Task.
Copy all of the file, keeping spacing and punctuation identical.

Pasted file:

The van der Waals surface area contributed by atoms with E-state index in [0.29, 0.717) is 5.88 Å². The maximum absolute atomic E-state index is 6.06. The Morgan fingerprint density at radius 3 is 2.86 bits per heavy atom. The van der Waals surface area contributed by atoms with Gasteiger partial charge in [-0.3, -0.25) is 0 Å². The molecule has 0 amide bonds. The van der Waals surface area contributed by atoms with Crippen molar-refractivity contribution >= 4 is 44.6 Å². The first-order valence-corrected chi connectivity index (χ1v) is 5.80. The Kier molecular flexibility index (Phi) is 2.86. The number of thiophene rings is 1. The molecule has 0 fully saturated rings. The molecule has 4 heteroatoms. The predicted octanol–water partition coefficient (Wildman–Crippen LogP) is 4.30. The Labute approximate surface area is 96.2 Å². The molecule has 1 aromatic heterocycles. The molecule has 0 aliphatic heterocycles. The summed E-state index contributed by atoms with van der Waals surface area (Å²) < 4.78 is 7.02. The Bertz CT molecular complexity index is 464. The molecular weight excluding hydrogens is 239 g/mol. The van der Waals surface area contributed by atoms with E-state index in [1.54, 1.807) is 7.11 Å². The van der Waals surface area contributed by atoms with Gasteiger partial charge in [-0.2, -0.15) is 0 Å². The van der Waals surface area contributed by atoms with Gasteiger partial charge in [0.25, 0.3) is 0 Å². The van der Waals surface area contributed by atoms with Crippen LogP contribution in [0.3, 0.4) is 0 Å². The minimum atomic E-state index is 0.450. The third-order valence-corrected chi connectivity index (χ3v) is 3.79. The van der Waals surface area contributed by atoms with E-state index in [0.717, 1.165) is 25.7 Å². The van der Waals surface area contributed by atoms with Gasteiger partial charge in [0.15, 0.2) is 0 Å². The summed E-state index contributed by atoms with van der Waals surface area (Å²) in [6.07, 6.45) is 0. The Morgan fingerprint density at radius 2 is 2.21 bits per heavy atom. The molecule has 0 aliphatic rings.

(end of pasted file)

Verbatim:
The van der Waals surface area contributed by atoms with E-state index in [0.29, 0.717) is 5.88 Å². The maximum absolute atomic E-state index is 6.06. The Morgan fingerprint density at radius 3 is 2.86 bits per heavy atom. The van der Waals surface area contributed by atoms with Gasteiger partial charge in [-0.3, -0.25) is 0 Å². The molecule has 0 amide bonds. The van der Waals surface area contributed by atoms with Crippen molar-refractivity contribution >= 4 is 44.6 Å². The first-order valence-corrected chi connectivity index (χ1v) is 5.80. The Kier molecular flexibility index (Phi) is 2.86. The number of thiophene rings is 1. The molecule has 0 fully saturated rings. The molecule has 4 heteroatoms. The predicted octanol–water partition coefficient (Wildman–Crippen LogP) is 4.30. The Labute approximate surface area is 96.2 Å². The molecule has 1 aromatic heterocycles. The molecule has 0 aliphatic heterocycles. The summed E-state index contributed by atoms with van der Waals surface area (Å²) < 4.78 is 7.02. The Bertz CT molecular complexity index is 464. The molecular weight excluding hydrogens is 239 g/mol. The van der Waals surface area contributed by atoms with E-state index in [1.54, 1.807) is 7.11 Å². The van der Waals surface area contributed by atoms with Gasteiger partial charge in [-0.2, -0.15) is 0 Å². The van der Waals surface area contributed by atoms with Gasteiger partial charge in [0.25, 0.3) is 0 Å². The van der Waals surface area contributed by atoms with Crippen LogP contribution in [0.3, 0.4) is 0 Å². The minimum atomic E-state index is 0.450. The third-order valence-corrected chi connectivity index (χ3v) is 3.79. The van der Waals surface area contributed by atoms with E-state index in [0.717, 1.165) is 25.7 Å². The van der Waals surface area contributed by atoms with Gasteiger partial charge in [0.15, 0.2) is 0 Å². The summed E-state index contributed by atoms with van der Waals surface area (Å²) in [6.07, 6.45) is 0. The Morgan fingerprint density at radius 2 is 2.21 bits per heavy atom. The molecule has 0 aliphatic rings.